Healthcare could benefit from more eyes trained specifically at looking for red flags. Conditions that may trigger high alerts and require mobilization of critical resources. Developing apprentices of patient safety moves beyond just creation of rapid response teams. It requires a dedication of those on the frontlines of healthcare to evergreen training and learning. This sort of training may require innovative modalities of rapidly deploying experience and knowledge to those on the frontlines. It may require physicians think a bit differently about the traditional physician to physician apprenticeship model. It may require us to democratize medical knowledge.
The tones drop, you get to the rig, lights and siren scream out. You are on your way to a 5-month-old baby. Dispatcher says its an “unknown medical” call.
You get on scene and are met by frantic family members. You and your partner get into the house and the mother is crying. In between her sobs she’s begging you to save her baby. When you finally get to the child, you see that it is seizing. Then it stops. There is nothing. No movement and no breathing.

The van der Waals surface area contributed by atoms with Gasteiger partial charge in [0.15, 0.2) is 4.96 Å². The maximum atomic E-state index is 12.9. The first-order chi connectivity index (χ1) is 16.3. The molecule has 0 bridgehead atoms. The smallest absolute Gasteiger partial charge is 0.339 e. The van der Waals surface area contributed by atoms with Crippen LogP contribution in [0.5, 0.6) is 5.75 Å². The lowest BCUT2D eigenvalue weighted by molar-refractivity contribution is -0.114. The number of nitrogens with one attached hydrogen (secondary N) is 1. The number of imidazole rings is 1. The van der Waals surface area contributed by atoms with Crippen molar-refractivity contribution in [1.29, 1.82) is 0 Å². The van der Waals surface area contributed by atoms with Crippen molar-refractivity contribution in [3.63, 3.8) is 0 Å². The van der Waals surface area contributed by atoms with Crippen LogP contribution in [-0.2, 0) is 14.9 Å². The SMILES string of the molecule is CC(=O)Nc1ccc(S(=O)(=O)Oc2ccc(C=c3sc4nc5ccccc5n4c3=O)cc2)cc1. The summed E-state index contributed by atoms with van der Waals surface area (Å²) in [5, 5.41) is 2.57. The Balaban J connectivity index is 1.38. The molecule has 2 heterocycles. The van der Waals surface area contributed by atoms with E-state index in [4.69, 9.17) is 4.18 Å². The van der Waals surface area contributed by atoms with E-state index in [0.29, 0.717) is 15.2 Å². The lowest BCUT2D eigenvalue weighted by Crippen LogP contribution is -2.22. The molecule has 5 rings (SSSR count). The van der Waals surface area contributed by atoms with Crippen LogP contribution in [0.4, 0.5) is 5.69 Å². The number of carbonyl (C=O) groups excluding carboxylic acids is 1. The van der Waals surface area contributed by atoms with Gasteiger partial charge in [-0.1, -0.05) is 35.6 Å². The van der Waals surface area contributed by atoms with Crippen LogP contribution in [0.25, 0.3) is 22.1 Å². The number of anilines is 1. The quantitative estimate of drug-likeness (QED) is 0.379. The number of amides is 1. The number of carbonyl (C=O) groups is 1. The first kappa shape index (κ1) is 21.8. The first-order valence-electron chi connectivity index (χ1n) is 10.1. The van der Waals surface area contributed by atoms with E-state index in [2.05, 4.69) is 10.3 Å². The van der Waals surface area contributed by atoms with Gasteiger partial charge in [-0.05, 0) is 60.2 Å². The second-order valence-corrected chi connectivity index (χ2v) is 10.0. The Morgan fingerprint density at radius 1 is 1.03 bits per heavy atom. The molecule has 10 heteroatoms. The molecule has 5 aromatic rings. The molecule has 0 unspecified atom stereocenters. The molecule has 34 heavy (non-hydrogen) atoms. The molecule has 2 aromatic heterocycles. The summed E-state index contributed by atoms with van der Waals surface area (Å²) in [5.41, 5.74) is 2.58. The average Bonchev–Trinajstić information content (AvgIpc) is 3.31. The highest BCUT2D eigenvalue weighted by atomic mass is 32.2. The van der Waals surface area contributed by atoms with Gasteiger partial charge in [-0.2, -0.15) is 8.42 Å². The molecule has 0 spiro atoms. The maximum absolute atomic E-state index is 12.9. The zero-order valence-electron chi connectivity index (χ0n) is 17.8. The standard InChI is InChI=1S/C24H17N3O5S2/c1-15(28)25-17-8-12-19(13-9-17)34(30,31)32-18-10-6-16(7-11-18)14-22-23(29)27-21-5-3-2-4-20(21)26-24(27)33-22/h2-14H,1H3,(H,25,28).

This is the first time you’ve ever handled a call like this.
You’ve only been an EMT for two weeks.
Training wasn’t like this. It wasn’t this real.
As we were about to deliver a PerSim system to Austin Community College the other day, I was reminded of the possibilities of how this company can transform the landscape of healthcare training. Last week while we were visiting some fire stations a voice rose from the corner of the room. I could not see his face, but his voice gently boomed across all other noises and sidebar conversations. It was immediately evident in the body language of the other firefighters in the room that this was the voice of someone respected and well regarded. The question, “So, you are going to take 15 years of experience and compress it into this medical simulator?”